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  1. #1
    Join Date
    Jan 2013
    Posts
    2

    Database normalisation

    Hi All
    This is my first post, im seeking some help in designing an Access database which i will be using for PC Repairs and other services eg spreadsheet development. Below is the tables which i currently have.

    ORDERS - order_id, ord_price, ord_quote, ord_req_by, service_req, parts_req, ord_comments, service_status, payment_status, amount_tendered, amount_outstanding. PK is order_id

    CUSTOMER - client_id, cust_firstnane, cust_lastname, cust_ph, cust_email PK is client_id

    SUPPLIERS - supplier_id, supplier_name, supplier_ph, supplier_address. PK is supplier_id

    I would like to add the field Invoice, but it does not fit into any of the tables above. One invoice may have many orders, one customer may have may invoices, im thinking of creating a new table named INVOICE.

    Something like

    INVOICE invoice_id, order_id the problem with this is that if invoice_id is the PK it will not work as invoice_id will repeat in this table (one invoice may have may order_id's). Can i make order_id the PK? or is there a better way of designing this database?

    Thanks in advance
    Mike

  2. #2
    Join Date
    Feb 2004
    Location
    In front of the computer
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    14,971
    Two tables, one for Invoices and the other for InvoceOrders.

    -PatP
    In theory, theory and practice are identical. In practice, theory and practice are unrelated.

  3. #3
    Join Date
    Jan 2013
    Posts
    2
    Thanks Pat
    Which fields would go in which table? Is it just a concat PK in invoiceorders?
    Thanks

  4. #4
    Join Date
    Feb 2004
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    In front of the computer
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    Think of the tables a three distinct "widgets", where you collect information about things. The stuff that applies only to invoices goes into the invoices table. The stuff that applies only to orders goes into the orders table. The stuff that only applies to the association of an order with an invoice (like when it was done, who did it, the PK values from the invoice and the order, etc) go into the invoice orders table.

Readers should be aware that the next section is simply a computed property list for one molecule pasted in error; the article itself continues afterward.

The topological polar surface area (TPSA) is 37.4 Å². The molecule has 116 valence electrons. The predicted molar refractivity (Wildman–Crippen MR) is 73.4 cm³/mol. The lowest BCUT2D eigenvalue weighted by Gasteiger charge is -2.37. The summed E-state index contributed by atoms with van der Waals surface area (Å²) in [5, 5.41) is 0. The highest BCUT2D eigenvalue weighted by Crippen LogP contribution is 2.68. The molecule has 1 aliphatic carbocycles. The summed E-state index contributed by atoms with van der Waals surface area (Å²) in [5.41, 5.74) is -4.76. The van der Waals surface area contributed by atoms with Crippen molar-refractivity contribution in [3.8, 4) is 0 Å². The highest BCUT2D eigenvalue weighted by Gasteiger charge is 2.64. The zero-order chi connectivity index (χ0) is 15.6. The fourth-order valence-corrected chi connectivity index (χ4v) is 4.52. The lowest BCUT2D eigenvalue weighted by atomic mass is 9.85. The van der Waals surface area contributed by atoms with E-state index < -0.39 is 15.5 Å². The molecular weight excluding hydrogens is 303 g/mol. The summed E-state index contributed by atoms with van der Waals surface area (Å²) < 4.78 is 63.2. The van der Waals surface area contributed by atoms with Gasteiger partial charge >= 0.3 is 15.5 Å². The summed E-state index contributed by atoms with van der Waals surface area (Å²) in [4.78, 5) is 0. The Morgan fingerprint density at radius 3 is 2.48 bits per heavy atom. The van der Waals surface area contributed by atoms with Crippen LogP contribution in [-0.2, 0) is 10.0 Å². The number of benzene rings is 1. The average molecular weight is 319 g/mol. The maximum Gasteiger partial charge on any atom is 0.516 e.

I'd suggest a quick perusal of Boyce for more details.

    -PatP
    In theory, theory and practice are identical. In practice, theory and practice are unrelated.

  5. #5
    Join Date
    Jun 2004
    Location
    Arizona, USA
    Posts
    1,844
    Your orders table might also benefit by splitting it into an order header table and an order details table. There are data associated with the order as a whole (customer reference, various order dates, etc.) since a given order may (and often would) have multiple items (Virus cleaning, hardware replacment/add, etc.) you would probably want to include an order details table (child of the order header table) to store item specific info. Otherwisae, the service_reqd and parts_reqd fields would contain multiple pieces of information, which is a normalization no-no.
    Lou
    使大吃一惊
    "Lisa, in this house, we obey the laws of thermodynamics!" - Homer Simpson
    "I have my standards. They may be low, but I have them!" - Bette Middler
    "It's a book about a Spanish guy named Manual. You should read it." - Dilbert


  6. #6
    Join Date
    Jun 2003
    Location
    Ohio
    Posts
    12,576
    An Access database for tracking spreadsheet development?
    My head jus a'sploded.
    If it's not practically useful, then it's practically useless.

    blindman
    www.chess.com: "sqlblindman"
    www.LobsterShot.blogspot.com

  7. #7
    Join Date
    Nov 2004
    Location
    out on a limb
    Posts
    12,569
    but its not very likely its a real world requirement after all.....
    I'd rather be riding on the Tiger 800 or the Norton

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